Cell Mentor's Community of Scholars is a group of Persons Excluded because of their Ethnicity or Race (PEER) composed of postdoctoral fellows, early-stage investigators, instructors, and consultants with a common passion to advance scientific discovery while innovating diversity, equity, and inclusion initiatives. They recently released a list of 1,000 inspiring Black scientists in America that includes Ayana Johnson and Regan Patterson.

Read more
A Community of Practice for Equitable Electric Mobility

Isa Gaillard is working with The Greenlining Institute's Environmental Equity team as a Program Manager for the community of practice project. For this project, the institute is partnering with Forth to develop a national community of practice that will include organizations across five states and will focus on advancing clean and equitable transportation for all. The community of practice format balances the community, networking, and learning components of an educational cohort while also maintaining the policy advocacy focus of a coalition.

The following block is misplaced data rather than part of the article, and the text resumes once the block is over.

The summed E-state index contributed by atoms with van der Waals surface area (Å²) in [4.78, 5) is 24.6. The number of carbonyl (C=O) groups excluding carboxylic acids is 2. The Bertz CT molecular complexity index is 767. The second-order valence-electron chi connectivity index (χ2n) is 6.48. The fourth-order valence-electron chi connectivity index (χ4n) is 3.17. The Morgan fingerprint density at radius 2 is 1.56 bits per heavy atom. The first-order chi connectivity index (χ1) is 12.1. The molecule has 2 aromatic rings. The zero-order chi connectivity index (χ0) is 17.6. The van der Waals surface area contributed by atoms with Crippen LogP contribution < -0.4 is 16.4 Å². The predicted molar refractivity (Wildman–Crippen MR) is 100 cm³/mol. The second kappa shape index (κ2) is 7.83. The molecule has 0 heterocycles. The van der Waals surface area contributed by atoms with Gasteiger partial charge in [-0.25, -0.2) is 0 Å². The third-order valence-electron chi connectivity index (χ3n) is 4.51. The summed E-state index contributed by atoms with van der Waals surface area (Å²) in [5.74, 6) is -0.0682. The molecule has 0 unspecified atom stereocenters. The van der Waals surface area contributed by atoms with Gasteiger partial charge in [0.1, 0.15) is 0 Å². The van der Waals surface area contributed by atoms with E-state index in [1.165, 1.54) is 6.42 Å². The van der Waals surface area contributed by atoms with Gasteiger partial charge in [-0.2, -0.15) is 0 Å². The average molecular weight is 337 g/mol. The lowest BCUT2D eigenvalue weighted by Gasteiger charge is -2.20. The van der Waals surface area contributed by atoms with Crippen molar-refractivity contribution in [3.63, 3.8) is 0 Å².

How to Redefine the Housing Crisis in Hawaii

Jonathan Likeke Scheuer is in his seventh year of serving as one of nine members of Hawaii's Land Use Commission. The LUC is responsible for moving land from Hawaii's conservation and agricultural districts into the urban district - for housing and other purposes. He writes the state cannot hope to solve its housing problem until it recognizes the myths in most definitions of the housing crisis.

New seminar series on conservation issues in the American West in light of the 2020 election